As mentioned by butler180, it’s the ultimate “learning the ropes” team-building exercise. If the guy I spoke with on the Spanish training ship Elcano is to be believed, that crew often does no-lifeline drills up in the rigging (as in, let go and you splat 40 feet down onto the deck or 50 feet into the drink), which I’m sure really focuses their attention.
Like Little Nemo mentions, land forces still do rank-and-file formation close-order drill, which are the tactics of the age of pikemen and musketeers, so that they may develop the mentality to function as a unit.
Not only that but it the sailing school-ship also gives the midshipmen valuable experience doing physical grunt-work AND getting a “feel for the sea”, being able to asess conditions w/o constantly looking at the computer and, this is quite important, developing a sense of respect for what the elements can do. Mostly officer candidates get this training because they will be the ones responsible for steaming theiir crew into a bad situation. On a sailboat, getting out of trouble is even harder than on a powerboat, you can’t even shout “Full Reverse!” and hope it works before you hit the rock.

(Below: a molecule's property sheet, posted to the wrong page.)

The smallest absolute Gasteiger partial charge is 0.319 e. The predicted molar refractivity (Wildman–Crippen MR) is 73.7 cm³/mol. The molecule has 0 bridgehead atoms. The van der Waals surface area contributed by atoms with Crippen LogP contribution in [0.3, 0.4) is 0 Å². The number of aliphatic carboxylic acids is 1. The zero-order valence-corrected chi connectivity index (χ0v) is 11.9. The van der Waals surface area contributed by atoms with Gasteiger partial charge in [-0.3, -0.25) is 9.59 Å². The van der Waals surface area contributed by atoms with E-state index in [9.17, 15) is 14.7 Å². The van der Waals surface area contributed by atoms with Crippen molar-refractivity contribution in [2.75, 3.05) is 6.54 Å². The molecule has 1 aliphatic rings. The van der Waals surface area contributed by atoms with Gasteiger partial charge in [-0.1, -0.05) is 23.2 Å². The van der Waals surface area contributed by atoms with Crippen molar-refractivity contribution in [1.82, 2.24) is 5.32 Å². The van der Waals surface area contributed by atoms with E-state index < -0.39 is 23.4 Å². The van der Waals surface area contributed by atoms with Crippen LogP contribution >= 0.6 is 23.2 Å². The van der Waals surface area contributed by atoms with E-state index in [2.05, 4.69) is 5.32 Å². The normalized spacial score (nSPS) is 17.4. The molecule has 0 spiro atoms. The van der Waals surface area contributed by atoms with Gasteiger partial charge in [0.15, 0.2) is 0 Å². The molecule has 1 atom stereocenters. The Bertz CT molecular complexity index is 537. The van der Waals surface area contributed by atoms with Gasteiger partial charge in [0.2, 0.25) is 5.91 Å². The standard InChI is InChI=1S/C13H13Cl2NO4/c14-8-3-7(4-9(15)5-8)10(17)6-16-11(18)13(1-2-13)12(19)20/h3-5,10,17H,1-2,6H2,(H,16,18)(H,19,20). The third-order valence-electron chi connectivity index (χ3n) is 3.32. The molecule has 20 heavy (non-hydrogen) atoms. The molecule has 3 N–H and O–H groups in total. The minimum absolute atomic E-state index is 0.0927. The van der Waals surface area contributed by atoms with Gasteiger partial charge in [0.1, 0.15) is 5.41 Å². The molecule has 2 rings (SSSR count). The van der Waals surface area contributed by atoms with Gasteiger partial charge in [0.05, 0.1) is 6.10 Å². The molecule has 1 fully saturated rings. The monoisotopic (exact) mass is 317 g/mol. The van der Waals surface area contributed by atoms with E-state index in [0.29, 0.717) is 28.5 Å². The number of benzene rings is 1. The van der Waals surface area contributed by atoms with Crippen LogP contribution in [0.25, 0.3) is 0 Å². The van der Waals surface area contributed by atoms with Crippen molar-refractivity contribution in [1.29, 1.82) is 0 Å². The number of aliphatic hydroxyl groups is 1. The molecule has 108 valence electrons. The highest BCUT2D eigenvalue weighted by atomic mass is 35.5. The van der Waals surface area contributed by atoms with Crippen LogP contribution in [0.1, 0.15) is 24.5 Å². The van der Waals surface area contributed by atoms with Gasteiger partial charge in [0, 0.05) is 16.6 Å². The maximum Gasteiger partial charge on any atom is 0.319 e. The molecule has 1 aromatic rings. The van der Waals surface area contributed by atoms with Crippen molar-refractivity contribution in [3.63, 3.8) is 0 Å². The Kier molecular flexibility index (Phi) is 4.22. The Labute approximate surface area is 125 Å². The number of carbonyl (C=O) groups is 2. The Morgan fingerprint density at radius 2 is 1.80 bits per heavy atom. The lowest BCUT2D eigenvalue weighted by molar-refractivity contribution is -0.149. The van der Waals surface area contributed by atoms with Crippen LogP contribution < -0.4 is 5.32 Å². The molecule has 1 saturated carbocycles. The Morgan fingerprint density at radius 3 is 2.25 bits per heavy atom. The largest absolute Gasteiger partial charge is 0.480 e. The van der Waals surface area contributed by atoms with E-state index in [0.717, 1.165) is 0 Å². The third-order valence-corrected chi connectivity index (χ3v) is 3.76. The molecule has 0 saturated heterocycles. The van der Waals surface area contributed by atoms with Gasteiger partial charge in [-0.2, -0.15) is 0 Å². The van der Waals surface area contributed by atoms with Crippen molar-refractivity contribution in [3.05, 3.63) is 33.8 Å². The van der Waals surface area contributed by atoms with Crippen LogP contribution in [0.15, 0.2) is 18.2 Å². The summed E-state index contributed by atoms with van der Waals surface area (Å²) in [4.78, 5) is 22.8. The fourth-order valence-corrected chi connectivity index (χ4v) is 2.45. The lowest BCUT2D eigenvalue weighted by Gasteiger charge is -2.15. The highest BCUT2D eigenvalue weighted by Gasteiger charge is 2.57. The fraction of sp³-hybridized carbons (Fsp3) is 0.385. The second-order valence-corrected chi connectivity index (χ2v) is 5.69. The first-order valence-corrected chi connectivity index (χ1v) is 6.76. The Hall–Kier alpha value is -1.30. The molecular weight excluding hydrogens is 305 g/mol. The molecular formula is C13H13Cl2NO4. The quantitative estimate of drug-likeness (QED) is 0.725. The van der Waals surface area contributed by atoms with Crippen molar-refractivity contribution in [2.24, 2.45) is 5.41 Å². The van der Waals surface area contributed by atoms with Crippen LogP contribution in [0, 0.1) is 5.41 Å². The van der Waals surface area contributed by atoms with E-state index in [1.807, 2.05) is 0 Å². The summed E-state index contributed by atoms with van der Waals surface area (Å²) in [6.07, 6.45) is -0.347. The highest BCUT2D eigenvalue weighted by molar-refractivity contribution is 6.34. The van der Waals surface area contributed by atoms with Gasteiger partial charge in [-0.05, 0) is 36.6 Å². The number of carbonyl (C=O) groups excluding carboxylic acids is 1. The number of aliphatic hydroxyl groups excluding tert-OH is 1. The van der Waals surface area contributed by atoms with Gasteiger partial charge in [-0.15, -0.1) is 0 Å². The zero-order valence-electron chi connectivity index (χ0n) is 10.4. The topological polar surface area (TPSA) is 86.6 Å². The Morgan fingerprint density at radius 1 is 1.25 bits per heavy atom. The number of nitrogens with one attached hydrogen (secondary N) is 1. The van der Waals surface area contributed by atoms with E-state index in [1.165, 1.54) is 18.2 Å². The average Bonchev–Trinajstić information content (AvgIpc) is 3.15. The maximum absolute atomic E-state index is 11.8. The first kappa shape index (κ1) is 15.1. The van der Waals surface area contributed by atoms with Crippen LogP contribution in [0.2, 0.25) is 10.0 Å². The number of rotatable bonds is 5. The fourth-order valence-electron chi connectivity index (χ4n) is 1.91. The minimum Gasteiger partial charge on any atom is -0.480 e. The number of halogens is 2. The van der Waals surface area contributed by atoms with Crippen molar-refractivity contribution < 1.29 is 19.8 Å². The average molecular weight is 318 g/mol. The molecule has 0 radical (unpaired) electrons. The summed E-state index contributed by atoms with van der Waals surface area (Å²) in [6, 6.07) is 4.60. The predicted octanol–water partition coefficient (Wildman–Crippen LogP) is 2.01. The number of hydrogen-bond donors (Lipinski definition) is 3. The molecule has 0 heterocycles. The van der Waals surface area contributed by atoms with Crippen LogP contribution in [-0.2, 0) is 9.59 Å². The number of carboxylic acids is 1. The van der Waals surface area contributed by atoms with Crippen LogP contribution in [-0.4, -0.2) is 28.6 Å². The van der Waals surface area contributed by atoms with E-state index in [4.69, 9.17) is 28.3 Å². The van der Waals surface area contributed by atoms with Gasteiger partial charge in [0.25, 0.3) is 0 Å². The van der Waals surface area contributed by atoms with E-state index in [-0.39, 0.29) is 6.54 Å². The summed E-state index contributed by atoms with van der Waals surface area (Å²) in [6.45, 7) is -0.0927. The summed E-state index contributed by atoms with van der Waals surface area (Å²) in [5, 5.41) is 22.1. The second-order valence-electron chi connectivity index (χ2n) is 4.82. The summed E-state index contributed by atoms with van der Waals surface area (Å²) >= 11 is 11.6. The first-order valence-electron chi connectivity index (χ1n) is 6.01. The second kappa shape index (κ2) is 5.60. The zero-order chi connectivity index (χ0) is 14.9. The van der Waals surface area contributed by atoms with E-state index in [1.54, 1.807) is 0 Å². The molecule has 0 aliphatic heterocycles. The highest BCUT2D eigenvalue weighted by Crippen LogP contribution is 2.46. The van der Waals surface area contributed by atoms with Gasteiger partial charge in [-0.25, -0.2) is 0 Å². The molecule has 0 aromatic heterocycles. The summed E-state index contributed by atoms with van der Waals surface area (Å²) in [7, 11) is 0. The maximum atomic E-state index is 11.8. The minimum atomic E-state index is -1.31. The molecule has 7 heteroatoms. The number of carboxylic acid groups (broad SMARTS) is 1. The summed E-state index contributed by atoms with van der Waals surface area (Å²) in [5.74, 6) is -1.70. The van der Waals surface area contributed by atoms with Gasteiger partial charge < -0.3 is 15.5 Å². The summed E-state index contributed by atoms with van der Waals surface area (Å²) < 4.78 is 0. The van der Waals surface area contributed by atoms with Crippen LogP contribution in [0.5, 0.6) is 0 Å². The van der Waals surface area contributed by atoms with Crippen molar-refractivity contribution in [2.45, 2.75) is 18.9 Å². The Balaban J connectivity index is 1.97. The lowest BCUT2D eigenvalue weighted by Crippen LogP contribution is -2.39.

Besides, sailing into a port-of-call on a Tall Ship rather than some squat grey retired minesweeper probably means half your local-babe-pickup work is done before you lower the gangplank
In the USA, the academy that uses a Tall Ship is the Coast Guard’s, not the Navy’s. And I see where it makes a lot of sense since they will have to deal a lot with interventions (rescues, seizures, inspections) on sail vessels, AND be called on to go out in foul weather.
I think you mean a sextant. But yeah, someone should be able to get the boat safely into the harbor if the computer bluescreens.